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UBC Theses and Dissertations

Forest management and conservation governance in relation to Indigenous food sovereignty with the Líl̓wat First Nation in British Columbia, Canada Smith, Tonya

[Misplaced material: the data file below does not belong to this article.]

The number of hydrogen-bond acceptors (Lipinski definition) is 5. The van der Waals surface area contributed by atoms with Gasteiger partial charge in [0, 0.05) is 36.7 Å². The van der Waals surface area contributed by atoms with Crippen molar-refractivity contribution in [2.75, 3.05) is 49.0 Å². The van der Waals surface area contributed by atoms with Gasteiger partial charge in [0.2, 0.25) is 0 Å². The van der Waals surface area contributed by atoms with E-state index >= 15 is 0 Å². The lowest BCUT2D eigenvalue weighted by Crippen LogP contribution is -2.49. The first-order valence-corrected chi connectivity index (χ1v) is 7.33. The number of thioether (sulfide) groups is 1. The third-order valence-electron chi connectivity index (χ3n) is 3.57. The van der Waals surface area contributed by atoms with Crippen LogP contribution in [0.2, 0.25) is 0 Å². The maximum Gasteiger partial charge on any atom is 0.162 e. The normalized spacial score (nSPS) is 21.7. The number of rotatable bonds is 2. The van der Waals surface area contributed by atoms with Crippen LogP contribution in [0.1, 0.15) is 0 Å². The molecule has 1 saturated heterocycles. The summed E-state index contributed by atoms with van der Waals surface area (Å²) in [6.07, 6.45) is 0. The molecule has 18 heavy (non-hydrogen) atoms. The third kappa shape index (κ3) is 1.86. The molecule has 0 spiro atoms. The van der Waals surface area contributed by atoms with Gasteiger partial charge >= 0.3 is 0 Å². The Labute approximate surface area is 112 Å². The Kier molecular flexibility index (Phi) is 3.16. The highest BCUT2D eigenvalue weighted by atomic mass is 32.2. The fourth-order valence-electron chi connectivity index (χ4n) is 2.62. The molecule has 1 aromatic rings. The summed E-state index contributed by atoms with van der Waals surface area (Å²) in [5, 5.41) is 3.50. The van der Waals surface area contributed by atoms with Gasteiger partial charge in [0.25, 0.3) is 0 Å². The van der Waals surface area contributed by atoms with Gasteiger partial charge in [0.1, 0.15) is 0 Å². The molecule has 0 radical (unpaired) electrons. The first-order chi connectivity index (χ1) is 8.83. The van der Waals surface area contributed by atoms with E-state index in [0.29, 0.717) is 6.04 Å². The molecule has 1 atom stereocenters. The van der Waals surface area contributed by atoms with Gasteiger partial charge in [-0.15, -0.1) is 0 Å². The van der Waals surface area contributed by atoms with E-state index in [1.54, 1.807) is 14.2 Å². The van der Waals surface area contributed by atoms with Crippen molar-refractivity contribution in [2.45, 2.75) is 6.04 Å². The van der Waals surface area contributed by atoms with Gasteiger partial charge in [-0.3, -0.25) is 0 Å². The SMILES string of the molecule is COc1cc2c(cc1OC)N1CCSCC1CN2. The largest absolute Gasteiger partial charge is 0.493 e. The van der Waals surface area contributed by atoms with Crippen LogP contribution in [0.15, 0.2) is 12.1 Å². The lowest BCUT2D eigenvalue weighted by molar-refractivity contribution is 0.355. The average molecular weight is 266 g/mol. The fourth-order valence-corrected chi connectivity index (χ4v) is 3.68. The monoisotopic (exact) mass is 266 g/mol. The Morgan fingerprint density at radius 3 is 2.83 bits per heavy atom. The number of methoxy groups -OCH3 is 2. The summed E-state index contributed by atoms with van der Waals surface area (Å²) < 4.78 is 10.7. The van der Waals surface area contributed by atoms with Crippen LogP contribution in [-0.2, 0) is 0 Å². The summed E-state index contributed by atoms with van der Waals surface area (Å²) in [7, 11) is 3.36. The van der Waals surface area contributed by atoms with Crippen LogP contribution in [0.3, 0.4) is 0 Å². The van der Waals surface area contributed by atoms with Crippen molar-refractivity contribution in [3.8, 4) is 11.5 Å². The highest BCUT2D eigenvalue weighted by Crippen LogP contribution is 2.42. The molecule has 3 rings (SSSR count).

Indigenous Food Sovereignty (IFS) involves the sacred responsibilities and relationships of Indigenous Nations and communities, including urban communities, with their food systems. IFS relies on Indigenous Peoples’ ability to restore and maintain relationships with culturally desirable foods, ensuring the sustainability of their food systems. The ability of Indigenous Peoples to experience food sovereignty continues to be adversely impacted by statutory laws and policies in the nation states whose land grabs enclose customary and traditional territories. In this dissertation, I show how government regulations and forestry, protected areas, and ecosystem services programming in British Columbia (BC), Canada impact the Líl̓wat First Nation’s processes to recover food sovereignty. This dissertation draws on ethnographic fieldwork with the Líl̓wat First Nation between 2015-2020. Firstly, I summarize some of the food-based practices and experiences of Líl̓wat Nation that constitute the foundation of Líl̓wat food sovereignty. Secondly, I analyse the impacts of payments for ecosystem services (PES) programs on Indigenous Peoples and local communities as ecosystem services providers, finding that PES programs run the risk of reifying Indigenous knowledges to fit into ecosystem services approaches, legitimizing settler colonial jurisdiction over Indigenous peoples’ territories. Thirdly, I assess the BC Government’s changes to forest policy since 2003 that have created both new opportunities, as well as constraints, for Líl̓wat Nation. Fourthly, I present ethnographic evidence to show how recreational tourism creates challenges for Indigenous food sovereignty through impacting both food sources and food practices. I find that the continuing erasure of Líl̓wat ontologies by conservationist land managers constitutes ‘slow violence’. Indigenous peoples’ community spaces are critical fora for deliberating on and creating desired food futures that include Indigenous food sovereignty. This dissertation finds that settler government policies and inaction towards safeguarding food provisioning landscapes, including so-called ‘Crown forests’ and protected areas, impede the ability of Indigenous peoples to realize food sovereignty in these spaces, unhindered by settler colonial violence.

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